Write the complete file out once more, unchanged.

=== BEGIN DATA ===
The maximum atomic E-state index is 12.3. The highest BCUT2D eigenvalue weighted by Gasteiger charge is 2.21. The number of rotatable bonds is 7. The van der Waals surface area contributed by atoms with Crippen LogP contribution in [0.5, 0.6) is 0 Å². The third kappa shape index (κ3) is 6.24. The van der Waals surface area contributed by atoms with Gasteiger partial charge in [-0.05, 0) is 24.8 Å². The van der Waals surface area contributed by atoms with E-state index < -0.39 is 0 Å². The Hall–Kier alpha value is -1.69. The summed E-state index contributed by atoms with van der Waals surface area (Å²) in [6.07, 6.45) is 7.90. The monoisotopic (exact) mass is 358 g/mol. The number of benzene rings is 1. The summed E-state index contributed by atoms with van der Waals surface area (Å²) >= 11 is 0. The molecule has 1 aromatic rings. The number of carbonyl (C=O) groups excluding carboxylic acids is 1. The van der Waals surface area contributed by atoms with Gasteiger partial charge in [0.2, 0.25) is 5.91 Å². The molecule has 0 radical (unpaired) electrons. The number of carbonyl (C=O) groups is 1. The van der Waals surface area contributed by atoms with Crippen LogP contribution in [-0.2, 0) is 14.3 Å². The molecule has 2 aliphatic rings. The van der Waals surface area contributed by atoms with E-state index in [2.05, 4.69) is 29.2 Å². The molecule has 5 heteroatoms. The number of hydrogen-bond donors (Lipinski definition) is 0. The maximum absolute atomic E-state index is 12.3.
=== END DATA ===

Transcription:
The maximum atomic E-state index is 12.3. The highest BCUT2D eigenvalue weighted by Gasteiger charge is 2.21. The number of rotatable bonds is 7. The van der Waals surface area contributed by atoms with Crippen LogP contribution in [0.5, 0.6) is 0 Å². The third kappa shape index (κ3) is 6.24. The van der Waals surface area contributed by atoms with Gasteiger partial charge in [-0.05, 0) is 24.8 Å². The van der Waals surface area contributed by atoms with E-state index < -0.39 is 0 Å². The Hall–Kier alpha value is -1.69. The summed E-state index contributed by atoms with van der Waals surface area (Å²) in [6.07, 6.45) is 7.90. The monoisotopic (exact) mass is 358 g/mol. The number of benzene rings is 1. The summed E-state index contributed by atoms with van der Waals surface area (Å²) >= 11 is 0. The molecule has 1 aromatic rings. The number of carbonyl (C=O) groups excluding carboxylic acids is 1. The van der Waals surface area contributed by atoms with Gasteiger partial charge in [0.2, 0.25) is 5.91 Å². The molecule has 0 radical (unpaired) electrons. The number of carbonyl (C=O) groups is 1. The van der Waals surface area contributed by atoms with Crippen LogP contribution in [-0.2, 0) is 14.3 Å². The molecule has 2 aliphatic rings. The van der Waals surface area contributed by atoms with E-state index in [2.05, 4.69) is 29.2 Å². The molecule has 5 heteroatoms. The number of hydrogen-bond donors (Lipinski definition) is 0. The maximum absolute atomic E-state index is 12.3.